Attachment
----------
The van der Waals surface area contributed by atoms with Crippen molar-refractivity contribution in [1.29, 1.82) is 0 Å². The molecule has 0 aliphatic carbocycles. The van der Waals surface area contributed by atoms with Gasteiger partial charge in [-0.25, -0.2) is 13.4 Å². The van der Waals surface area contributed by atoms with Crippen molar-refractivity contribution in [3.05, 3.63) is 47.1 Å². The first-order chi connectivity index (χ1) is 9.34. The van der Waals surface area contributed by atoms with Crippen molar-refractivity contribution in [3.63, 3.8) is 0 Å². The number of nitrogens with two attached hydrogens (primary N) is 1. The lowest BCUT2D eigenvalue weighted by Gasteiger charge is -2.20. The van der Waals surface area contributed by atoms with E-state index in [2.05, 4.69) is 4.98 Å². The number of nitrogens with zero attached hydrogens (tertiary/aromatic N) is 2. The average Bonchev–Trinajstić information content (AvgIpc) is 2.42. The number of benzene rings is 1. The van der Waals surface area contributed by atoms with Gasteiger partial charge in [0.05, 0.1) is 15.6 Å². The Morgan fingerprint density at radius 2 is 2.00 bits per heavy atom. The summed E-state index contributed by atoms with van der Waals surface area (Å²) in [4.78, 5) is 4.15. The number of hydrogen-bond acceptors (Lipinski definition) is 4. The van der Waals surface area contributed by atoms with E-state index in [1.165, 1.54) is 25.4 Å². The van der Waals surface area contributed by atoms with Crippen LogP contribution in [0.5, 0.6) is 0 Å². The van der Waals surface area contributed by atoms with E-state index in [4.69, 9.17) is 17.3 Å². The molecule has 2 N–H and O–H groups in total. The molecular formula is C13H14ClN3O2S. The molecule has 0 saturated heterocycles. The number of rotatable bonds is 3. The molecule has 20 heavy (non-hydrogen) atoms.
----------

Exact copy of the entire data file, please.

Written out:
The van der Waals surface area contributed by atoms with Crippen molar-refractivity contribution in [1.29, 1.82) is 0 Å². The molecule has 0 aliphatic carbocycles. The van der Waals surface area contributed by atoms with Gasteiger partial charge in [-0.25, -0.2) is 13.4 Å². The van der Waals surface area contributed by atoms with Crippen molar-refractivity contribution in [3.05, 3.63) is 47.1 Å². The first-order chi connectivity index (χ1) is 9.34. The van der Waals surface area contributed by atoms with Crippen molar-refractivity contribution in [3.63, 3.8) is 0 Å². The number of nitrogens with two attached hydrogens (primary N) is 1. The lowest BCUT2D eigenvalue weighted by Gasteiger charge is -2.20. The van der Waals surface area contributed by atoms with E-state index in [2.05, 4.69) is 4.98 Å². The number of nitrogens with zero attached hydrogens (tertiary/aromatic N) is 2. The average Bonchev–Trinajstić information content (AvgIpc) is 2.42. The number of benzene rings is 1. The van der Waals surface area contributed by atoms with Gasteiger partial charge in [0.05, 0.1) is 15.6 Å². The Morgan fingerprint density at radius 2 is 2.00 bits per heavy atom. The summed E-state index contributed by atoms with van der Waals surface area (Å²) in [4.78, 5) is 4.15. The number of hydrogen-bond acceptors (Lipinski definition) is 4. The van der Waals surface area contributed by atoms with E-state index in [1.165, 1.54) is 25.4 Å². The van der Waals surface area contributed by atoms with Crippen LogP contribution in [0.5, 0.6) is 0 Å². The van der Waals surface area contributed by atoms with E-state index in [4.69, 9.17) is 17.3 Å². The molecule has 2 N–H and O–H groups in total. The molecular formula is C13H14ClN3O2S. The molecule has 0 saturated heterocycles. The number of rotatable bonds is 3. The molecule has 20 heavy (non-hydrogen) atoms.